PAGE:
Environment bears the brunt of migration growth in U.S.

America lost 17,800 square miles of open space — an area the size of New Jersey, Connecticut and Delaware combined — to urban sprawl between 2002 and 2017, according to an environmental impact study that I just co-authored.

Developers are cutting down our forests and paving over our farmland to meet our insatiable demand for more houses, office buildings, shopping centers and highways. Population growth was responsible for 67% of the loss of open space, for the U.S. as a whole, though the percentage differs from state to state.

If politicians and environmentalists are serious about keeping America beautiful — and preventing fields full of amber waves of grain from being turned into strip malls and subdivisions — they’ll need to moderate the growth of the U.S. population.

My fellow environmentalists have long been concerned about the loss of open space and natural habitats to sprawl. But many argued that we could solve the problem through a combination of greater density and more environmentally conscious lifestyles.

Constructing more urban apartment high-rises, rather than single-family homes in the suburbs, certainly helps reduce sprawl at the margins, though “pack ’em and stack ’em” often enacts a quality-of-life cost on existing residents. But 26 states successfully reduced their per-capita land use over the past two decades thanks to denser living — yet all 26 still lost open space. The absolute growth of the U.S. population, which increased by 37 million people from 2002 to 2017, more than canceled out any per-capita improvements.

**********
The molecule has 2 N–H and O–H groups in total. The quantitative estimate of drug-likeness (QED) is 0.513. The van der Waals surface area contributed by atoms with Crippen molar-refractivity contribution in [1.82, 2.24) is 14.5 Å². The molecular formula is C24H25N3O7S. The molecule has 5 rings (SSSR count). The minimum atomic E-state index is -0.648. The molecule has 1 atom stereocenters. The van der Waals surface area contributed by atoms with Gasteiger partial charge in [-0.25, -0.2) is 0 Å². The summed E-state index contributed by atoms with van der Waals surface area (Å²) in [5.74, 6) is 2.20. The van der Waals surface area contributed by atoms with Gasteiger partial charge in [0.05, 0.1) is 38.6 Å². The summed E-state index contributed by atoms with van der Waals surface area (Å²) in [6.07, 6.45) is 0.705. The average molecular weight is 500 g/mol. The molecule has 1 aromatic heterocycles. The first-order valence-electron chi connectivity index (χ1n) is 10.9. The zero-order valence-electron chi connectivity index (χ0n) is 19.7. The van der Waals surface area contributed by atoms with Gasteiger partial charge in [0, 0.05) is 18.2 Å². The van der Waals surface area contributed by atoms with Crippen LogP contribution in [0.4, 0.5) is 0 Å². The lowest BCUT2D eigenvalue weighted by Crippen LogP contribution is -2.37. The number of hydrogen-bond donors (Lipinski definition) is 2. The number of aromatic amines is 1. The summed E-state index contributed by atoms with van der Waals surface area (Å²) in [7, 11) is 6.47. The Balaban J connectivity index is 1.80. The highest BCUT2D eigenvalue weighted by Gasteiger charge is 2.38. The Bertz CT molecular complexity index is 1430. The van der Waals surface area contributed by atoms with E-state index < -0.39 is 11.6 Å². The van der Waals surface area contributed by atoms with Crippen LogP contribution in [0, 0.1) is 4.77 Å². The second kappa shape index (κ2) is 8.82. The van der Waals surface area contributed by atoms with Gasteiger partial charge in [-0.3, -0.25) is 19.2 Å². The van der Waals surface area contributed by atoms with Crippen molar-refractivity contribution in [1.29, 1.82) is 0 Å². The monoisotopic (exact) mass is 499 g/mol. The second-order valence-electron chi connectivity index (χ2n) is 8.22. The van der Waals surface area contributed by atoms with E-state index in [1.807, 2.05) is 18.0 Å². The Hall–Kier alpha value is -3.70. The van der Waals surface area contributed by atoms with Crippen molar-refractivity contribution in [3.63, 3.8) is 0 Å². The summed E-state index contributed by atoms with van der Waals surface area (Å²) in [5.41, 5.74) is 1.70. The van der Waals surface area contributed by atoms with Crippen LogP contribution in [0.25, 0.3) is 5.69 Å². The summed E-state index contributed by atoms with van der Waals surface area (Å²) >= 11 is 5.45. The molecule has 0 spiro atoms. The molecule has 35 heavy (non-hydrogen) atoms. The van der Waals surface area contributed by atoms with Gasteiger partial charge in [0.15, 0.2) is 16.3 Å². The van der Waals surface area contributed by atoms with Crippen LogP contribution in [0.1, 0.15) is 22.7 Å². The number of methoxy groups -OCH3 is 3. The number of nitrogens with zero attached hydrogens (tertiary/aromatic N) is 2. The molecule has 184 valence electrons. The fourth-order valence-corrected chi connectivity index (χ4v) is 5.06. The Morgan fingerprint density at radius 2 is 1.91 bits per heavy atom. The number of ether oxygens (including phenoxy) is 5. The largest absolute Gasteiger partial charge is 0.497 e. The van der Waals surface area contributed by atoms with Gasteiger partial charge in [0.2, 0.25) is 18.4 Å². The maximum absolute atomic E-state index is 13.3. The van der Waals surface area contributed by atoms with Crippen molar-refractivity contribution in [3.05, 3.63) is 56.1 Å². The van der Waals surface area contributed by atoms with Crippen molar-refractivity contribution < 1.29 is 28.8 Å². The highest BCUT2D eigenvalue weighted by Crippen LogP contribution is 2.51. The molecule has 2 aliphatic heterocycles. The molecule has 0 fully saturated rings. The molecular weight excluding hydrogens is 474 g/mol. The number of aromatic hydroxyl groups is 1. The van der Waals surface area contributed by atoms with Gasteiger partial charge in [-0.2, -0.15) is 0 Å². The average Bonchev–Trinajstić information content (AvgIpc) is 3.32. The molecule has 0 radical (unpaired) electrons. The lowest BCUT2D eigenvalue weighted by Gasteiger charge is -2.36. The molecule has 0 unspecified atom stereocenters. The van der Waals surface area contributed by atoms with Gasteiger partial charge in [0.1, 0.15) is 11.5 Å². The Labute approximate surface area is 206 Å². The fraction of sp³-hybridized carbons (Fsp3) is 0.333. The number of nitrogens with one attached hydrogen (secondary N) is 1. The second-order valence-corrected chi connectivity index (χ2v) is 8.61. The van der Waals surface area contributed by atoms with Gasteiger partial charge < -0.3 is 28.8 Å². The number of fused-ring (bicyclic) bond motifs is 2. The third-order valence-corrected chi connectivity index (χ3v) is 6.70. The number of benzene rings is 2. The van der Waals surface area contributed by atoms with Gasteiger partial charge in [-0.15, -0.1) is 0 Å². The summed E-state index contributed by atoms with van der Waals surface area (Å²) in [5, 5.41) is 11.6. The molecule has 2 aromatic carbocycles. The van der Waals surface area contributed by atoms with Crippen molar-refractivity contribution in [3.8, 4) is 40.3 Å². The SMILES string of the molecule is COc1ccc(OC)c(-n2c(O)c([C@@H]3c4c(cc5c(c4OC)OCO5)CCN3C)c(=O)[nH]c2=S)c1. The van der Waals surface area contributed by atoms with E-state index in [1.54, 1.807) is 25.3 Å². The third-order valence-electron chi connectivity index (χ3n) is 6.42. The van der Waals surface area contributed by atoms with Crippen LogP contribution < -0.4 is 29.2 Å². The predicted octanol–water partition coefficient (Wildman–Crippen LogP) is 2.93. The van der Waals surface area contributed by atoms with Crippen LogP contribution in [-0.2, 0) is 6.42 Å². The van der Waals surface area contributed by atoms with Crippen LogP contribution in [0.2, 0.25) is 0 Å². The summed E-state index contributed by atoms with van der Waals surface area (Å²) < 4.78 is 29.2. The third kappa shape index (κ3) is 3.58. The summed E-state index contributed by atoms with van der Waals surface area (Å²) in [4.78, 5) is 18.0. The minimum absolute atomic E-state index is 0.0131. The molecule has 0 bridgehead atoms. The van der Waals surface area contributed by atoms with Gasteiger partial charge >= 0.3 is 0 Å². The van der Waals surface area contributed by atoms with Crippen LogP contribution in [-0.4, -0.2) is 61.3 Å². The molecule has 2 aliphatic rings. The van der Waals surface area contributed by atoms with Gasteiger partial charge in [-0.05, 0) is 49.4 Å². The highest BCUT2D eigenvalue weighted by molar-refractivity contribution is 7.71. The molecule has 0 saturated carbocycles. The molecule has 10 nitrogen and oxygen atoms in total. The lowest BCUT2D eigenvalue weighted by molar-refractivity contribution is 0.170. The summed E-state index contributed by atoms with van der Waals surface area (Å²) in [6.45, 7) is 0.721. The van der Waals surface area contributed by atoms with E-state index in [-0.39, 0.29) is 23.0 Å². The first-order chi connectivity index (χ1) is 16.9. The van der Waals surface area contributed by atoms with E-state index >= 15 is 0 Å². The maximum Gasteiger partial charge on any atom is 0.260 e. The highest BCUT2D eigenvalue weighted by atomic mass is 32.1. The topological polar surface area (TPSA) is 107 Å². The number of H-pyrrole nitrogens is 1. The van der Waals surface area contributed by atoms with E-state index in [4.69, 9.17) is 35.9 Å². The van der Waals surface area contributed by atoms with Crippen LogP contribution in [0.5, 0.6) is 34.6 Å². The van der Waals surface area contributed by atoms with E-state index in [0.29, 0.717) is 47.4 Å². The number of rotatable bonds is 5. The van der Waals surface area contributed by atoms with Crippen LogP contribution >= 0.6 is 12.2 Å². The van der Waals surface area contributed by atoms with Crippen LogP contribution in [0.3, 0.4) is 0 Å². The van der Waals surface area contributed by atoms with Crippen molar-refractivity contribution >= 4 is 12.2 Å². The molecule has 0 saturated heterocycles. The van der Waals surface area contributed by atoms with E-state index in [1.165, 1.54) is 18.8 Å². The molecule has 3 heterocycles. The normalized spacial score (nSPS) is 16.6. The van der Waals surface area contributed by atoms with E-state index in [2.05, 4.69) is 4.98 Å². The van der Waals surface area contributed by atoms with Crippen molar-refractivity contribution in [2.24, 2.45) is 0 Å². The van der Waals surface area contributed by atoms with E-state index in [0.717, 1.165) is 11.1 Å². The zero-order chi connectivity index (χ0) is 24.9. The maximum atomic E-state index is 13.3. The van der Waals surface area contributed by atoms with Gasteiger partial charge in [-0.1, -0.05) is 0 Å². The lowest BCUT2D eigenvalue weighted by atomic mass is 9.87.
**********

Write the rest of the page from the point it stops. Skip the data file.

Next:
Even if we could pack everyone into cities — which is unfeasible, given many Americans’ long-standing cultural expectations of having yards and single-family homes — we’d still need to cut and clear more forests for agricultural land to feed all the extra mouths. We’d still need to dam more rivers to create reservoirs to supply drinking water. We’d still need more factories, power plants, schools, hospitals and waste management plants.

Simply put, sprawl is an inevitable consequence of population growth. While each U.S. resident directly consumes about one-third of an acre of land, on average, each American’s ecological footprint indirectly consumes approximately 20 acres.

Our leaders once understood this. In the late 1990s, back when the U.S. population was only about 280 million, President Clinton’s Task Force on Population and Consumption of his Council on Sustainable Development warned that we needed to “move toward stabilizing the U.S. population.”

If we failed to do so, the task force projected that the “U.S. population is likely to reach 350 million by the year 2030; a level that would place even greater strain on our ability to increase prosperity, clean up pollution, alleviate congestion, manage sprawl, and reduce the overall consumption of resources.”

But politicians didn’t heed that report. The U.S. population currently exceeds 332 million people — and we’re on track to reach the predicted 350 million by the end of this decade and top 400 million by 2060.

So how could we actually moderate population growth?

The answer is straightforward, albeit politically challenging. Migration from other countries — rather than domestic births — is the primary driver of U.S. population growth. In fact, Pew Research projects that “88% of the increase” in the population over the next several decades will be “linked to future immigrants and their descendants.”

Curtailing the level of future migration is the only way to save our open spaces.

That’s not a reflection on our immigrant friends, neighbors — or in my own case, family members — who are overwhelmingly law-abiding contributors to our society. It’s simply an acknowledgement that the current influx of foreign nationals — about 1 million legal immigrants and 2 million illegal ones last year alone — is driving our population growth, which in turn is destroying our open spaces.

Our leaders can preserve our open spaces by stabilizing our population. Or they can maintain the status quo and let sprawl continue unchecked. But they can’t do both.

Leon Kolankiewicz, an environmental scientist and planner, serves as vice president of Scientists and Environmentalists for Population Stabilization.